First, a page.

Thursday, November 30, 2006

End of the road for hydrogen?

With climate change on everyone’s mind and rumours of an energy crisis, what could be better than a car which doesn’t run on fossil fuels and has no emissions except water? BMW’s new Hydrogen 7 fits the bill. This is the V-12 BMW 7 modified to run on hydrogen. It has a petrol tank as well; it also runs on petrol, which is handy if you are far from the UK’s only hydrogen filling station – one of only six in the world.
Of course, if hydrogen catches on there will be filling stations all over the country, won’t there?
Hydrogen cars sound ideal, but there are practical problems. First, the hydrogen tank takes eight minutes to fill and it takes up most of the boot space. Even then, the hydrogen tank provides a range of only 125 miles. To get enough hydrogen into the fuel tank it has to be chilled and liquefied. Gradually it warms up and boils away, so if you don’t use the car over the weekend you’ll find less in the tank. Park up at the airport while you take your three-week holiday and when you get back it’ll be nearly empty.
The fact that the hydrogen has to boil off for safety reasons may be why hydrogen vehicles are illegal in France. Even over here you are advised not to park the vehicle in an enclosed car park. You cannot see hydrogen, you cannot smell it and it burns with an invisible flame. Like petrol vapour, when mixed with air it is highly explosive. At least you can smell petrol.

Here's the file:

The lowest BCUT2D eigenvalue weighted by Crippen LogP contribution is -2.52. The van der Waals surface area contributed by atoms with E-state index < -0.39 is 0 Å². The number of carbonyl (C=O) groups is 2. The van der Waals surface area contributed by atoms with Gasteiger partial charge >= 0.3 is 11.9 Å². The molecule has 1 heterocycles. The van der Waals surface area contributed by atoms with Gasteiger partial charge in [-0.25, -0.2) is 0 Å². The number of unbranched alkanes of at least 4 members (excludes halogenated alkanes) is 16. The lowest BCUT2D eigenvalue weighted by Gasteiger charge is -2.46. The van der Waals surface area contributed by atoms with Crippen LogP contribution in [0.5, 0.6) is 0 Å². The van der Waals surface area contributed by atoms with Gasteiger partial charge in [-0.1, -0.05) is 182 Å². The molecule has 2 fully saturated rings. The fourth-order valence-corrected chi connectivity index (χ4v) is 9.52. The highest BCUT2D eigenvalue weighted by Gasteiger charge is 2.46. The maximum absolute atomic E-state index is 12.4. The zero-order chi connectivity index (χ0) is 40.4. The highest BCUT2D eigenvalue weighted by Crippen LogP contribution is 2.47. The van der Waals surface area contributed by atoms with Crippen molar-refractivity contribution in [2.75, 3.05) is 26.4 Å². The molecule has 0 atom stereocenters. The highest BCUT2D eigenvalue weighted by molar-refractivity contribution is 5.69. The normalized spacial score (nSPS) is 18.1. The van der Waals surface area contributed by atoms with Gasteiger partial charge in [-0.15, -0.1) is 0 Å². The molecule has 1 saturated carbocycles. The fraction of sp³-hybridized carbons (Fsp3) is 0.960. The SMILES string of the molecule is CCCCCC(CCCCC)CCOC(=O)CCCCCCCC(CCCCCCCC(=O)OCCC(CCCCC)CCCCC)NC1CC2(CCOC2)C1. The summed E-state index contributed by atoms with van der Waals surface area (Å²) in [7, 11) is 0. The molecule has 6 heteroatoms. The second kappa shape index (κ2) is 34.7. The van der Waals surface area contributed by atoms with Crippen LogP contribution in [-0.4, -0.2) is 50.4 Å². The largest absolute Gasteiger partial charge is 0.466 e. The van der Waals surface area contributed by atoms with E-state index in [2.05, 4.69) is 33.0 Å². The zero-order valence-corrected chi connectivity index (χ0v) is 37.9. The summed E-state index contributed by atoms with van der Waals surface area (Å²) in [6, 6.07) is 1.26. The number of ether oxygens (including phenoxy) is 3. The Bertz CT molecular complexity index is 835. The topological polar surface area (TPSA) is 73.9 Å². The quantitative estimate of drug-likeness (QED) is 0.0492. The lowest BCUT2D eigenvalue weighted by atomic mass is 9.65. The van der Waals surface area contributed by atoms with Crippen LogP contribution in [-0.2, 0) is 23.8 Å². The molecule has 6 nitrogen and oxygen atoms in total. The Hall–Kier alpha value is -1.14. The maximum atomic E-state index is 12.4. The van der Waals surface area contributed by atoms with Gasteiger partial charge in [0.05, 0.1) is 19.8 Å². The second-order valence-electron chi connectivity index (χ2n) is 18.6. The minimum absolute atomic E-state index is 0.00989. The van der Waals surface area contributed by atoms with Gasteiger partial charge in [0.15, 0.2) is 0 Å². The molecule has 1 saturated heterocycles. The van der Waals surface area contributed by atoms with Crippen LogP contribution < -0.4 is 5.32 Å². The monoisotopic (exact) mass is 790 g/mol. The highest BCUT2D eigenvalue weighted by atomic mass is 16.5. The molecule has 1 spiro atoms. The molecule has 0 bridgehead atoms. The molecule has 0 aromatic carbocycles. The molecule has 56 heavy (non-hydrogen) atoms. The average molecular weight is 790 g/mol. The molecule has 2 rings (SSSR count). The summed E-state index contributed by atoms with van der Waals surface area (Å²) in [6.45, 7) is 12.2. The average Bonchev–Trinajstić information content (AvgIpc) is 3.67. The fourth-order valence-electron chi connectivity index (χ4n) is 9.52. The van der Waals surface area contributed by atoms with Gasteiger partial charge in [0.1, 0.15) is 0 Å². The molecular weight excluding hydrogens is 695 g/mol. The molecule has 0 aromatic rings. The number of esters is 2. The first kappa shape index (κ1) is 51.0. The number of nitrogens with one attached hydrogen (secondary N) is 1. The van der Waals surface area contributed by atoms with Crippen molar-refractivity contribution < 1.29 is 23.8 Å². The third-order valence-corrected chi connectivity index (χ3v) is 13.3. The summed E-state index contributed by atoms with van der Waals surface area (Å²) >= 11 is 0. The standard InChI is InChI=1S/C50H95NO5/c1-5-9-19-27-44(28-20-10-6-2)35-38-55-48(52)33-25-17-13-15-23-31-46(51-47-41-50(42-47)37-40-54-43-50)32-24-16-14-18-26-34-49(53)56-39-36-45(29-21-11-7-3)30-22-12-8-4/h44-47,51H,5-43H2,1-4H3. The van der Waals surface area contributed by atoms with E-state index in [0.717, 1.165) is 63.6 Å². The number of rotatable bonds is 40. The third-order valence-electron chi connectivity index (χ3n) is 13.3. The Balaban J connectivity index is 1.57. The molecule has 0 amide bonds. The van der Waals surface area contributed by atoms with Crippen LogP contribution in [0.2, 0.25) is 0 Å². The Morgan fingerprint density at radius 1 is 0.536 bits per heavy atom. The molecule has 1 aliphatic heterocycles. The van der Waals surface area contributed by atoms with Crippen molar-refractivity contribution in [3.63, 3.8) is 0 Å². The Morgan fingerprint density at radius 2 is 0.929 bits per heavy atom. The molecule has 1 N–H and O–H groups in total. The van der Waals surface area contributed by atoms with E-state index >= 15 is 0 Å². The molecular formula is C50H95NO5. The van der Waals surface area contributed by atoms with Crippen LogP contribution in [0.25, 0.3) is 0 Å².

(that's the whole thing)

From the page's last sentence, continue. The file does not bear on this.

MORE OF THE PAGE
Where does hydrogen come from? It is either extracted from natural gas or electrolysed by passing a current through water. Extracting hydrogen from natural gas leaves carbon dioxide, which must be captured – otherwise the process produces as much CO2 emissions as if you had just burnt the gas. Electrolysis produces no CO2, but it does produce a lot of waste heat so the energy content of the hydrogen is significantly less than the energy of the electricity used. Electricity itself comes from coal, oil or nuclear, and the electricity produced is also much less than the fuel put into the generation process. Producing hydrogen this way is very inefficient.
All these factors make it very doubtful that hydrogen will be the fuel of the future. As we approach Peak Oil and petrol becomes more and more expensive, economies and cutting back on our travel will be the only solution.

How will you change your lifestyle when petrol costs £5/litre?

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